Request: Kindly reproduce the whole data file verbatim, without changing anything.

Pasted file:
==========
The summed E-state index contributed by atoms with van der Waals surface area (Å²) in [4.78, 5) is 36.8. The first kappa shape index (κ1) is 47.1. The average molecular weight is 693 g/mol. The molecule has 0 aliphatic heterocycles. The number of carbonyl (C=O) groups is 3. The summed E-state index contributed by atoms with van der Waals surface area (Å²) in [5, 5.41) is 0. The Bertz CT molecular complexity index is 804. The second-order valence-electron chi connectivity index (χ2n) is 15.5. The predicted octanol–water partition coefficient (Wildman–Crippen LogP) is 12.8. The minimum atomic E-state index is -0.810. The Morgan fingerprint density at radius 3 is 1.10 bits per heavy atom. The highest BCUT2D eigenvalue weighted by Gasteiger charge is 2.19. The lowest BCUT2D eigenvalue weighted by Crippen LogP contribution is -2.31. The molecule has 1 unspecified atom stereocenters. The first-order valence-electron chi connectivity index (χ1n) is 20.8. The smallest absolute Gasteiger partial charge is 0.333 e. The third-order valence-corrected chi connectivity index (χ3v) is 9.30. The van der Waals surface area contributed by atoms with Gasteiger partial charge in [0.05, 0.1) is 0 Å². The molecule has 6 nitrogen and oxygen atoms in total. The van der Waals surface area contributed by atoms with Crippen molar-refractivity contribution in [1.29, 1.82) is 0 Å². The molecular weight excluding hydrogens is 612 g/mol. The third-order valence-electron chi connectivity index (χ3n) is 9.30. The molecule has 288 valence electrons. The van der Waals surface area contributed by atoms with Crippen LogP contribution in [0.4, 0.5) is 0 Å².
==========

The summed E-state index contributed by atoms with van der Waals surface area (Å²) in [4.78, 5) is 36.8. The first kappa shape index (κ1) is 47.1. The average molecular weight is 693 g/mol. The molecule has 0 aliphatic heterocycles. The number of carbonyl (C=O) groups is 3. The summed E-state index contributed by atoms with van der Waals surface area (Å²) in [5, 5.41) is 0. The Bertz CT molecular complexity index is 804. The second-order valence-electron chi connectivity index (χ2n) is 15.5. The predicted octanol–water partition coefficient (Wildman–Crippen LogP) is 12.8. The minimum atomic E-state index is -0.810. The Morgan fingerprint density at radius 3 is 1.10 bits per heavy atom. The highest BCUT2D eigenvalue weighted by Gasteiger charge is 2.19. The lowest BCUT2D eigenvalue weighted by Crippen LogP contribution is -2.31. The molecule has 1 unspecified atom stereocenters. The first-order valence-electron chi connectivity index (χ1n) is 20.8. The smallest absolute Gasteiger partial charge is 0.333 e. The third-order valence-corrected chi connectivity index (χ3v) is 9.30. The van der Waals surface area contributed by atoms with Gasteiger partial charge in [0.05, 0.1) is 0 Å². The molecule has 6 nitrogen and oxygen atoms in total. The van der Waals surface area contributed by atoms with Crippen molar-refractivity contribution in [1.29, 1.82) is 0 Å². The molecular weight excluding hydrogens is 612 g/mol. The third-order valence-electron chi connectivity index (χ3n) is 9.30. The molecule has 288 valence electrons. The van der Waals surface area contributed by atoms with Crippen LogP contribution in [0.4, 0.5) is 0 Å².